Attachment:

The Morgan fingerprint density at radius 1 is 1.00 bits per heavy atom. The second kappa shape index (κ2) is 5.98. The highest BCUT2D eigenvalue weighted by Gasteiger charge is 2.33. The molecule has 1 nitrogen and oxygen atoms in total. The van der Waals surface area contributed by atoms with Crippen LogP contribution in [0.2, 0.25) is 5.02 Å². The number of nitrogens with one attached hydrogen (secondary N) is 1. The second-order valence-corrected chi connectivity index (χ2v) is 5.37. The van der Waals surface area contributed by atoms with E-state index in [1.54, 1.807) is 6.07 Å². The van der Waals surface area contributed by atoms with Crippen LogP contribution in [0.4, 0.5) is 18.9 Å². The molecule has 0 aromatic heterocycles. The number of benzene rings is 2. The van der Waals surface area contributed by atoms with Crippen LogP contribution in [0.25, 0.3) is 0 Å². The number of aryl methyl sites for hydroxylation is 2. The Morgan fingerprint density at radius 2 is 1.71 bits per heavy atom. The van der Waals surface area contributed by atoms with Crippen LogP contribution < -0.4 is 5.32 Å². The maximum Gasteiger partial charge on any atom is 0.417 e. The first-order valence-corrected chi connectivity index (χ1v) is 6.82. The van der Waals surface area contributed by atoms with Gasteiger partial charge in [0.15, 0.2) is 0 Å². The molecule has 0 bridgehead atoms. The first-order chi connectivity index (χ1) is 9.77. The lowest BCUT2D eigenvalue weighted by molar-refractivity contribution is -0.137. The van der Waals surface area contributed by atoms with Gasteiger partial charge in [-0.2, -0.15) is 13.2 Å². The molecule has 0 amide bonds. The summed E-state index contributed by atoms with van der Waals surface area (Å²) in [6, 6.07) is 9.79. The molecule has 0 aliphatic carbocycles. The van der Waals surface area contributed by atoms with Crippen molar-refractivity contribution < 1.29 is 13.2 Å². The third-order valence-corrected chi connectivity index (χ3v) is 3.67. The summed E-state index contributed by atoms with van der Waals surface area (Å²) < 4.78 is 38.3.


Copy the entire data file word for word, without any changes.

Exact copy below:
The Morgan fingerprint density at radius 1 is 1.00 bits per heavy atom. The second kappa shape index (κ2) is 5.98. The highest BCUT2D eigenvalue weighted by Gasteiger charge is 2.33. The molecule has 1 nitrogen and oxygen atoms in total. The van der Waals surface area contributed by atoms with Crippen LogP contribution in [0.2, 0.25) is 5.02 Å². The number of nitrogens with one attached hydrogen (secondary N) is 1. The second-order valence-corrected chi connectivity index (χ2v) is 5.37. The van der Waals surface area contributed by atoms with E-state index in [1.54, 1.807) is 6.07 Å². The van der Waals surface area contributed by atoms with Crippen LogP contribution in [0.4, 0.5) is 18.9 Å². The molecule has 0 aromatic heterocycles. The number of benzene rings is 2. The van der Waals surface area contributed by atoms with Crippen LogP contribution in [0.25, 0.3) is 0 Å². The number of aryl methyl sites for hydroxylation is 2. The Morgan fingerprint density at radius 2 is 1.71 bits per heavy atom. The van der Waals surface area contributed by atoms with Crippen LogP contribution < -0.4 is 5.32 Å². The maximum Gasteiger partial charge on any atom is 0.417 e. The first-order valence-corrected chi connectivity index (χ1v) is 6.82. The van der Waals surface area contributed by atoms with Gasteiger partial charge in [0.15, 0.2) is 0 Å². The molecule has 0 bridgehead atoms. The first-order chi connectivity index (χ1) is 9.77. The lowest BCUT2D eigenvalue weighted by molar-refractivity contribution is -0.137. The van der Waals surface area contributed by atoms with Gasteiger partial charge in [-0.2, -0.15) is 13.2 Å². The molecule has 0 amide bonds. The summed E-state index contributed by atoms with van der Waals surface area (Å²) in [6, 6.07) is 9.79. The molecule has 0 aliphatic carbocycles. The van der Waals surface area contributed by atoms with Crippen molar-refractivity contribution < 1.29 is 13.2 Å². The third-order valence-corrected chi connectivity index (χ3v) is 3.67. The summed E-state index contributed by atoms with van der Waals surface area (Å²) < 4.78 is 38.3.